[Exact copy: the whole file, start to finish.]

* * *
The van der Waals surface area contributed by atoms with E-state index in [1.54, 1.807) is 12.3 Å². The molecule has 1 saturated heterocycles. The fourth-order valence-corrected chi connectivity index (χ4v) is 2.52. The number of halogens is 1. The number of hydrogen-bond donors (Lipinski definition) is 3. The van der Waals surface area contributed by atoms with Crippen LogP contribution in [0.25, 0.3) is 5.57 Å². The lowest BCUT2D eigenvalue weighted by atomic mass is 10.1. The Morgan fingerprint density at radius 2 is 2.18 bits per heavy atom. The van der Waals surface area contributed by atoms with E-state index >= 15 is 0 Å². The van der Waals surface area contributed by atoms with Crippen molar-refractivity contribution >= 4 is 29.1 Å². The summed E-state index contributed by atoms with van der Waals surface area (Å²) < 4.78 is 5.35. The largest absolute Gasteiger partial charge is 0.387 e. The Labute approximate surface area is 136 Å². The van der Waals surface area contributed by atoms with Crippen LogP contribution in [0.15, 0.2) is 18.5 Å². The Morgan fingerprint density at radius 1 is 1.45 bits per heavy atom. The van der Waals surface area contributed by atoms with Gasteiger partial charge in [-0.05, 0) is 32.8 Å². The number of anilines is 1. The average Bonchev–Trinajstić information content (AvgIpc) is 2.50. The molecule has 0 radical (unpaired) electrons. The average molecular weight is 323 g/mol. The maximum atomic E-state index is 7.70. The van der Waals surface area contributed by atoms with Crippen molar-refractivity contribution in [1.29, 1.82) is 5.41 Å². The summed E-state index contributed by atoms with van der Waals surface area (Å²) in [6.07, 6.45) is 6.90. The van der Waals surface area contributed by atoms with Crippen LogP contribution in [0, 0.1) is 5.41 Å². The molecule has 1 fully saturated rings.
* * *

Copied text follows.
The van der Waals surface area contributed by atoms with E-state index in [1.54, 1.807) is 12.3 Å². The molecule has 1 saturated heterocycles. The fourth-order valence-corrected chi connectivity index (χ4v) is 2.52. The number of halogens is 1. The number of hydrogen-bond donors (Lipinski definition) is 3. The van der Waals surface area contributed by atoms with Crippen LogP contribution in [0.25, 0.3) is 5.57 Å². The lowest BCUT2D eigenvalue weighted by atomic mass is 10.1. The Morgan fingerprint density at radius 2 is 2.18 bits per heavy atom. The van der Waals surface area contributed by atoms with E-state index >= 15 is 0 Å². The van der Waals surface area contributed by atoms with Crippen molar-refractivity contribution >= 4 is 29.1 Å². The summed E-state index contributed by atoms with van der Waals surface area (Å²) < 4.78 is 5.35. The largest absolute Gasteiger partial charge is 0.387 e. The Labute approximate surface area is 136 Å². The van der Waals surface area contributed by atoms with Crippen LogP contribution in [0.15, 0.2) is 18.5 Å². The Morgan fingerprint density at radius 1 is 1.45 bits per heavy atom. The van der Waals surface area contributed by atoms with Gasteiger partial charge in [-0.05, 0) is 32.8 Å². The number of anilines is 1. The average Bonchev–Trinajstić information content (AvgIpc) is 2.50. The molecule has 0 radical (unpaired) electrons. The average molecular weight is 323 g/mol. The maximum atomic E-state index is 7.70. The van der Waals surface area contributed by atoms with Crippen molar-refractivity contribution in [1.29, 1.82) is 5.41 Å². The summed E-state index contributed by atoms with van der Waals surface area (Å²) in [6.07, 6.45) is 6.90. The van der Waals surface area contributed by atoms with Crippen LogP contribution in [0, 0.1) is 5.41 Å². The molecule has 1 fully saturated rings.